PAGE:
Volunteer students test out the new equipment before the original opening of the esports arena at UCI in 2016. Steve Zylius / UCI

While UCI Esports enjoyed some publicity with the ESPN2 docuseries this spring, it made an impact within the campus community without all the fanfare. After upgrading the gaming computers in its arena, the program donated the less current but still high-end equipment to the informatics department, research labs and student clubs.

The Department of Informatics received 30 sophisticated PCs and related accessories, while the lab run by Craig Stark, professor of neurobiology & behavior, got 10 PCs. The number of computers bequeathed to each was based on need and capacity to use them.

“Both informatics and the Stark Lab have done lots of research in the arena with us for multiple years,” says Mark Deppe, director of UCI Esports. “Their research helps justify our contribution to the academic mission of the university, which helps us justify why esports are happening at a research university.”

Professor André van der Hoek, chair of the Department of Informatics, also chairs the esports faculty advisory board and suggested donating the “old” technology when he learned that UCI Esports was planning a revamp.

Informatics professor Constance Steinkuehler received seven PCs for her lab, which examines the cognitive and social aspects of multiplayer online video games and esports. And Josh Tanenbaum, assistant professor of informatics, got four computers for his Transformative Play Lab, where he explores the use of virtual reality to bring the experience of theater practice and performance to underprivileged youth in rural areas.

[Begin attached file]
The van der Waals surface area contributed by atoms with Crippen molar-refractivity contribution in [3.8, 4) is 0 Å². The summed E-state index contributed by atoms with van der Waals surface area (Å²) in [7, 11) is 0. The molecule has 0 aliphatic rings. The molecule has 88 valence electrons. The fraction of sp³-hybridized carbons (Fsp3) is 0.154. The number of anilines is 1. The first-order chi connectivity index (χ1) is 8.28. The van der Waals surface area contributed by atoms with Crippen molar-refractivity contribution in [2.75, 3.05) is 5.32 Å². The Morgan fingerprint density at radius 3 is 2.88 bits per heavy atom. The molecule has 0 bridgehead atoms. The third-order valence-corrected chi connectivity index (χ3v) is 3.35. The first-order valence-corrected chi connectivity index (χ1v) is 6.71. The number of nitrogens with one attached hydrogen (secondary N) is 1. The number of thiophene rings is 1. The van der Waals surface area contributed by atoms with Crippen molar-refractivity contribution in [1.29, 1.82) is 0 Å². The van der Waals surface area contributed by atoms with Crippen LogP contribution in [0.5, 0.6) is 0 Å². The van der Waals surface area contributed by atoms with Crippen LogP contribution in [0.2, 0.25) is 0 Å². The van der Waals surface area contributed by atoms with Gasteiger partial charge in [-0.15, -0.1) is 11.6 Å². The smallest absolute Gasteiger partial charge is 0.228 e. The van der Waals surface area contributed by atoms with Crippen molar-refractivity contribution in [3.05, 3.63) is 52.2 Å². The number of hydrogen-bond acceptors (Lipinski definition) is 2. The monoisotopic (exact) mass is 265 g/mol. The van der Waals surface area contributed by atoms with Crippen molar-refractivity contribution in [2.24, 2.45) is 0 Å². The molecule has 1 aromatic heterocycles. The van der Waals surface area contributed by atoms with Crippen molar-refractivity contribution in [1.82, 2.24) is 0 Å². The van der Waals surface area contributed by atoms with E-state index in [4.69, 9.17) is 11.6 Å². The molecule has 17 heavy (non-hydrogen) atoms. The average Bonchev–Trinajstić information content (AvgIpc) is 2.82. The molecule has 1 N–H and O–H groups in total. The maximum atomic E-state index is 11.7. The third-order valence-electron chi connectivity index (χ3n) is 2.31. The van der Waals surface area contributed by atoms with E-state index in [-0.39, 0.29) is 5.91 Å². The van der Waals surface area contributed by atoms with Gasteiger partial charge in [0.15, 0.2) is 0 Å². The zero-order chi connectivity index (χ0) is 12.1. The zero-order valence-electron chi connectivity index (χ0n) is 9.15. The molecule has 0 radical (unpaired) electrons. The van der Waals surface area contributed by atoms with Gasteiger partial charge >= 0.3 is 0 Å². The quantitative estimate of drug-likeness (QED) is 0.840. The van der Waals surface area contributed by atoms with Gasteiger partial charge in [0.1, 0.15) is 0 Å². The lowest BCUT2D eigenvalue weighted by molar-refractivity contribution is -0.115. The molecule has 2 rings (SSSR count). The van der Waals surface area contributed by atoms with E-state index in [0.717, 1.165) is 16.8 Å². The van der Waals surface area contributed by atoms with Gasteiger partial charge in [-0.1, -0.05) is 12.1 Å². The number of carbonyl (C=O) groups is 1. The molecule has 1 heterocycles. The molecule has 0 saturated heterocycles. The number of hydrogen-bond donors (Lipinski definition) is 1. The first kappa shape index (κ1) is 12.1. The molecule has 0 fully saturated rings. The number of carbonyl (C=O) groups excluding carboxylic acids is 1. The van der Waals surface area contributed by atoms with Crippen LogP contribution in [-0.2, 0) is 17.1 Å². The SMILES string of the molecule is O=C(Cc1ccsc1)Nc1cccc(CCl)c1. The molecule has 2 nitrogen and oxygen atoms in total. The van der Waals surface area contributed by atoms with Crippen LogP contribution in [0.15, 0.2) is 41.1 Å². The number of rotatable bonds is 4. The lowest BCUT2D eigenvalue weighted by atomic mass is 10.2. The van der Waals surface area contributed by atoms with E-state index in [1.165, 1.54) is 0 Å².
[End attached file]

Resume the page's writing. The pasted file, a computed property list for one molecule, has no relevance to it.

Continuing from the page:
The department distributed the remaining PCs to two student-run clubs: the Video Game Development Club and Virtual Reality at UCI. Because informatics jointly oversees the computer game science major, van der Hoek knew of the groups and their need for greater processing power.

The Stark Lab – which received 10 PCs – studies memory, how aging alters memory, how dementia (such as Alzheimer’s) affects it and differs from typical aging, and what might be able to be done about it.

“That last bit is where the video games come in,” says Stark, who directs UCI’s Facility for Imaging & Brain Research and Campus Center for Neuroimaging. “[The computers] go a very long way in helping our research into memory, aging, and the effect of playing video games on memory and age-related memory loss.”

Van der Hoek is pleased by the reallocation of resources. “It’s nice to see faculty supporting esports and esports supporting right back,” he says. “It’s a rising tide for everyone.”